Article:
Father O’Sullivan interrupted, ‘God is showing us the way; it is his Divine Will. Our farmers’ souls will prosper as they prayerfully give up the land to their Lord and Master the Earl. And of course, they can emigrate.’
‘Divine Will? God does not interfere in the affairs of man.’ Duncan thundered, ‘He gave us free will and what we’ve done with it? Murdered our tenants – leaving them to die while you fill your bellies and drink fine wines? Mothers and bairns starve.’
The priest pursed his lips, plucking at his notes, ‘My Lord, there’s no need to get personal. The tenants must submit to God’s Divine Plan – otherwise, they will bring His Wrath down on their heads.‘
‘Don’t rant about the wrath of God.’ Duncan slammed his fist on the table. ‘Don’t spout the Old Testament. Tis man’s selfishness, man’s greed that we discuss this night. Stop squawking and speak up for humanity’.
Duncan raised his hand, his tones smooth and clear, ‘We can do both, we can share the land. It is just a matter of lower profits. However, in the end, all will prosper. Not only can we have a wool industry, but we can also benefit the tenants by turning them into sheep farmers. We can all live very comfortably, indeed.’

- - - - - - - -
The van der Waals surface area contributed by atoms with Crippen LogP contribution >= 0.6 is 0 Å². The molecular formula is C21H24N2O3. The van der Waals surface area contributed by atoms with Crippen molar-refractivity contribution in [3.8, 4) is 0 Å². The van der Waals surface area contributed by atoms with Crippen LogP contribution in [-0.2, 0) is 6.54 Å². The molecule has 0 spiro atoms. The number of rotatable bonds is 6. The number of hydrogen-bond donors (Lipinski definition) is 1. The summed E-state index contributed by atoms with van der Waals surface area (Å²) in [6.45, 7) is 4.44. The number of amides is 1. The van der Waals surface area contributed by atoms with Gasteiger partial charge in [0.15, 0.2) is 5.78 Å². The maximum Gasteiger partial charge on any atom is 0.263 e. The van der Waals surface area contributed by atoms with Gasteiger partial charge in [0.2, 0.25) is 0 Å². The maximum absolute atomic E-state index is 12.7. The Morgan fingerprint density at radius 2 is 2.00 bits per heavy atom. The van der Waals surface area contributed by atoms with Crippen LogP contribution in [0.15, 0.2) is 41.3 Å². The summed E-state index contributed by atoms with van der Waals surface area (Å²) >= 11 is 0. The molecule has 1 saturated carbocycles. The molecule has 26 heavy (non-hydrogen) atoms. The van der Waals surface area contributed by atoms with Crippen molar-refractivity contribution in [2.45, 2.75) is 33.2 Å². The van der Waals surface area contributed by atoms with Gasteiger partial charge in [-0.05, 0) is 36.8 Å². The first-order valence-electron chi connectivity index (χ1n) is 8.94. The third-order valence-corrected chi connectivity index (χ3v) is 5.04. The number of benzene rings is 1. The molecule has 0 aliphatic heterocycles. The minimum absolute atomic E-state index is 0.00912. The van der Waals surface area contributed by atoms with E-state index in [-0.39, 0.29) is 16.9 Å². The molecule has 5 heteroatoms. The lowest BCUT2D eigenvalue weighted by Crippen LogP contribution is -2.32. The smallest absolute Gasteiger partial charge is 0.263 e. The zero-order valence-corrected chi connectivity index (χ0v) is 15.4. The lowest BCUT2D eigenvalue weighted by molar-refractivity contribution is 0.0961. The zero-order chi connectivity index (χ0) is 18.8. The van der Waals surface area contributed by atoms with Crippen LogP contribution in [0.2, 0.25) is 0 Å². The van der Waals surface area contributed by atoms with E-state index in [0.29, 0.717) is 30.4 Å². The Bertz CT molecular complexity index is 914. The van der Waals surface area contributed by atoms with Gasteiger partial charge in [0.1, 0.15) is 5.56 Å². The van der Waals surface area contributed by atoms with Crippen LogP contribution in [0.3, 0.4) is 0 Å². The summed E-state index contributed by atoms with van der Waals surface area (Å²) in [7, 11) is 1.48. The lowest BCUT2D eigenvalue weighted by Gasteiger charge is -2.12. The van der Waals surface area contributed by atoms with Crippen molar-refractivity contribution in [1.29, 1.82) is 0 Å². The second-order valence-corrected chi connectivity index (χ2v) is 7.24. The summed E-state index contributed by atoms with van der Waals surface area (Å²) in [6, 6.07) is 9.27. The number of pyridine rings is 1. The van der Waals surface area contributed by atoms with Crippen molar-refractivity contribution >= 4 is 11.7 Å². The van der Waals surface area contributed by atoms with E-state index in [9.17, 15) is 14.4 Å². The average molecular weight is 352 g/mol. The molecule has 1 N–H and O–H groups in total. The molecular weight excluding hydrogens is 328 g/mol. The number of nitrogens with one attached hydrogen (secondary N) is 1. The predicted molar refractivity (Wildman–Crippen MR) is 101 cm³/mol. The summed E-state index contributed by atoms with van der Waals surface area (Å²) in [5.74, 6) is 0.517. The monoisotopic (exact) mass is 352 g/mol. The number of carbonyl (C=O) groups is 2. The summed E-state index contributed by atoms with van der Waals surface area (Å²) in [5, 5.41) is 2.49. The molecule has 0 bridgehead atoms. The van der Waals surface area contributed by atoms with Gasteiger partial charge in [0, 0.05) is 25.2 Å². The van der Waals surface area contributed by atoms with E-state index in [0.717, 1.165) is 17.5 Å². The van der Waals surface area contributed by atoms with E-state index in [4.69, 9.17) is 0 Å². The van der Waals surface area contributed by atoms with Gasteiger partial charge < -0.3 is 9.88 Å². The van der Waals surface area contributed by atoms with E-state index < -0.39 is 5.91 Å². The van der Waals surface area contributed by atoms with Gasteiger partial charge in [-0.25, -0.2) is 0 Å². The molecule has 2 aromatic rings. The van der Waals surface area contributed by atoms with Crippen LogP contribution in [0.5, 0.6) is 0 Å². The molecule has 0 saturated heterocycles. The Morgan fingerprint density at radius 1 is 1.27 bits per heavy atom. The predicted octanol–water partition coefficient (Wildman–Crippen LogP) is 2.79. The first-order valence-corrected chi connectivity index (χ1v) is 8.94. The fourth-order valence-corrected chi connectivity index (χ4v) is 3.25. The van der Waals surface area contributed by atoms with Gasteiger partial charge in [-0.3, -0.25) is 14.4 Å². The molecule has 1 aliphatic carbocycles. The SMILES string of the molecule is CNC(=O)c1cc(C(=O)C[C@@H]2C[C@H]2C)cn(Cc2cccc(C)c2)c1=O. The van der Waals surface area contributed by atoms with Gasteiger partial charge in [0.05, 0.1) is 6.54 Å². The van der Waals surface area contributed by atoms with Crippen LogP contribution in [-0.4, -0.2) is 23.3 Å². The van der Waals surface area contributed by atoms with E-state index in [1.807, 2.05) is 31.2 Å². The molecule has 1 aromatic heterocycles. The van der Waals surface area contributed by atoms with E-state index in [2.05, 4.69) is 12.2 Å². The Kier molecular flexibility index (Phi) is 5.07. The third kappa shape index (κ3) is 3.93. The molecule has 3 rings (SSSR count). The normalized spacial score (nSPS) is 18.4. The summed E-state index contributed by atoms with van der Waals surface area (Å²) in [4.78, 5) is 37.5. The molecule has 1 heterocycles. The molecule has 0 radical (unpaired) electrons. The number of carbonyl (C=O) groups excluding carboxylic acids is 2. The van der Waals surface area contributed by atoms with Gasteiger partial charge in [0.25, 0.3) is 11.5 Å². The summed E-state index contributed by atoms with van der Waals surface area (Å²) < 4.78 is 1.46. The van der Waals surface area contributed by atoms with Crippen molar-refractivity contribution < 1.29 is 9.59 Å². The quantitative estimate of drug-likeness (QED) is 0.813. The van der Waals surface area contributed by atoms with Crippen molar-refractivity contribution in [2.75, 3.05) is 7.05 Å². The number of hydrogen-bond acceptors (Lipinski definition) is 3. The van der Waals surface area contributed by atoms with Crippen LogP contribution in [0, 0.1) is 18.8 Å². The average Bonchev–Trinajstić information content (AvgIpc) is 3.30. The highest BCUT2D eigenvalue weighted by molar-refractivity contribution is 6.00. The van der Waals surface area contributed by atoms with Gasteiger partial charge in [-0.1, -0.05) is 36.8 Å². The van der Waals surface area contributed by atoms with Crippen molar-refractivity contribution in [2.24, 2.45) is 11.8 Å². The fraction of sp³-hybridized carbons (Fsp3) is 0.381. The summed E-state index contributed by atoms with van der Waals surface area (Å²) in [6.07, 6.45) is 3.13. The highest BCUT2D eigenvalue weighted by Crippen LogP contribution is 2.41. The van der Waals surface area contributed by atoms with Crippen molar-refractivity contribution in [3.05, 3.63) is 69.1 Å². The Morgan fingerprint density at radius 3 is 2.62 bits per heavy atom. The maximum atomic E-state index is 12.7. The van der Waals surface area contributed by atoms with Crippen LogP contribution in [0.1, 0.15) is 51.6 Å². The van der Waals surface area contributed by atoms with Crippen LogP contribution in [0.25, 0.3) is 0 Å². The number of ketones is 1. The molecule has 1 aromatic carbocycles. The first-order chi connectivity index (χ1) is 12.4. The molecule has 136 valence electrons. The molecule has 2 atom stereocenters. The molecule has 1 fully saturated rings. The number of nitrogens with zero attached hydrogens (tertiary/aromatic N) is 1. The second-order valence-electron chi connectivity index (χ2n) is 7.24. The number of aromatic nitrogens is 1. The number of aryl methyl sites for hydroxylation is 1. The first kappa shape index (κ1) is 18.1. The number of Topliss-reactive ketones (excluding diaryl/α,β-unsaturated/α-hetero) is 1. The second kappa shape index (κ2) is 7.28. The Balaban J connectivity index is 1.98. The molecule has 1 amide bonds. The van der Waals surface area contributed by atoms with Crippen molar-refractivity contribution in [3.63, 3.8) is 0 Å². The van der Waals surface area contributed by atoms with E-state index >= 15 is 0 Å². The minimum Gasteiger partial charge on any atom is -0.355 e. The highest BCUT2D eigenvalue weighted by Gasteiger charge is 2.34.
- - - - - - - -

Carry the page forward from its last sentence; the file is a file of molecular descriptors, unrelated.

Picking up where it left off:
Turning to the Viscount, he said, ‘What say you Mendane?’
The Viscount slumped back in his chair, slurped on some wine. ‘Load of bollocks your Grace, bollocks – your father, the Duke has my ear and my vote. Blasted tenants – nothing but misery – misery I say.’ Stretching for the decanter, he poured more wine.
Duncan bit his lip; he wanted to punch the drunkard. ‘Misery? These poor wretches are the people that put food in your belly, wine down your gullet, and bloody silk on your back. Why only the other month I hear you took a shilling off each of your tenants to pay for a Grecian sculpture for your balustrade. Those that couldn’t pay wait in fear of eviction.’